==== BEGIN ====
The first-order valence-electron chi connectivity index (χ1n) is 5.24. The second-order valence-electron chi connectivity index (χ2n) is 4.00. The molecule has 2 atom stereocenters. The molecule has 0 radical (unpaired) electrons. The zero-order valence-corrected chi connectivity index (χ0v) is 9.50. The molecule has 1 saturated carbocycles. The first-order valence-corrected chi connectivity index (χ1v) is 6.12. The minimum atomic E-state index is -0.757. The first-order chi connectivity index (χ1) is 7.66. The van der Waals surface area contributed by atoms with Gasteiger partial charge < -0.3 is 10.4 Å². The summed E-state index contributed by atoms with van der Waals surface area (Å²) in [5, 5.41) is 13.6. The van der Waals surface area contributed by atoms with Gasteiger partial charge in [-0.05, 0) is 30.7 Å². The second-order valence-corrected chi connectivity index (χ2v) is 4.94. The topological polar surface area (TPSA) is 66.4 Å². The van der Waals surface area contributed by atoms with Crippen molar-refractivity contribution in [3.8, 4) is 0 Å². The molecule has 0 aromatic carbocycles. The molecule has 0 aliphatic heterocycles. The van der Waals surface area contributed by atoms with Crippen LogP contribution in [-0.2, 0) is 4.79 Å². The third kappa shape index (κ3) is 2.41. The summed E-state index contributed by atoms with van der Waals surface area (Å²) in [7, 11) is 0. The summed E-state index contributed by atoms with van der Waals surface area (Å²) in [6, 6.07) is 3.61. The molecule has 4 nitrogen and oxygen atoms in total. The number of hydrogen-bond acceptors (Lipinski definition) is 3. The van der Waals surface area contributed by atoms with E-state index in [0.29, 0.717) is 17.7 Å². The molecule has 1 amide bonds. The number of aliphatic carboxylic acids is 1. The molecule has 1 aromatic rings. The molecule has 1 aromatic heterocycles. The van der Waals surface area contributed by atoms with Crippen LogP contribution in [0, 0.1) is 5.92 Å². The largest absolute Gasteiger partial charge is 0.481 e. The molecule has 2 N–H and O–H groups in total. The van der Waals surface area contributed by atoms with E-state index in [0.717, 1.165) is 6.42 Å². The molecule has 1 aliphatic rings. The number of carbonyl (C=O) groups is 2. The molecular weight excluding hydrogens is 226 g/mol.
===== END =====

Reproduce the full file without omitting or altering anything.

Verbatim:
The first-order valence-electron chi connectivity index (χ1n) is 5.24. The second-order valence-electron chi connectivity index (χ2n) is 4.00. The molecule has 2 atom stereocenters. The molecule has 0 radical (unpaired) electrons. The zero-order valence-corrected chi connectivity index (χ0v) is 9.50. The molecule has 1 saturated carbocycles. The first-order valence-corrected chi connectivity index (χ1v) is 6.12. The minimum atomic E-state index is -0.757. The first-order chi connectivity index (χ1) is 7.66. The van der Waals surface area contributed by atoms with Gasteiger partial charge < -0.3 is 10.4 Å². The summed E-state index contributed by atoms with van der Waals surface area (Å²) in [5, 5.41) is 13.6. The van der Waals surface area contributed by atoms with Gasteiger partial charge in [-0.05, 0) is 30.7 Å². The second-order valence-corrected chi connectivity index (χ2v) is 4.94. The topological polar surface area (TPSA) is 66.4 Å². The van der Waals surface area contributed by atoms with Crippen molar-refractivity contribution in [3.8, 4) is 0 Å². The molecule has 0 aromatic carbocycles. The molecule has 0 aliphatic heterocycles. The van der Waals surface area contributed by atoms with Crippen LogP contribution in [-0.2, 0) is 4.79 Å². The third kappa shape index (κ3) is 2.41. The summed E-state index contributed by atoms with van der Waals surface area (Å²) in [7, 11) is 0. The summed E-state index contributed by atoms with van der Waals surface area (Å²) in [6, 6.07) is 3.61. The molecule has 4 nitrogen and oxygen atoms in total. The number of hydrogen-bond acceptors (Lipinski definition) is 3. The van der Waals surface area contributed by atoms with E-state index in [0.29, 0.717) is 17.7 Å². The molecule has 1 amide bonds. The number of aliphatic carboxylic acids is 1. The molecule has 1 aromatic rings. The molecule has 1 aromatic heterocycles. The van der Waals surface area contributed by atoms with Crippen LogP contribution in [0, 0.1) is 5.92 Å². The largest absolute Gasteiger partial charge is 0.481 e. The molecule has 2 N–H and O–H groups in total. The van der Waals surface area contributed by atoms with E-state index in [0.717, 1.165) is 6.42 Å². The molecule has 1 aliphatic rings. The number of carbonyl (C=O) groups is 2. The molecular weight excluding hydrogens is 226 g/mol.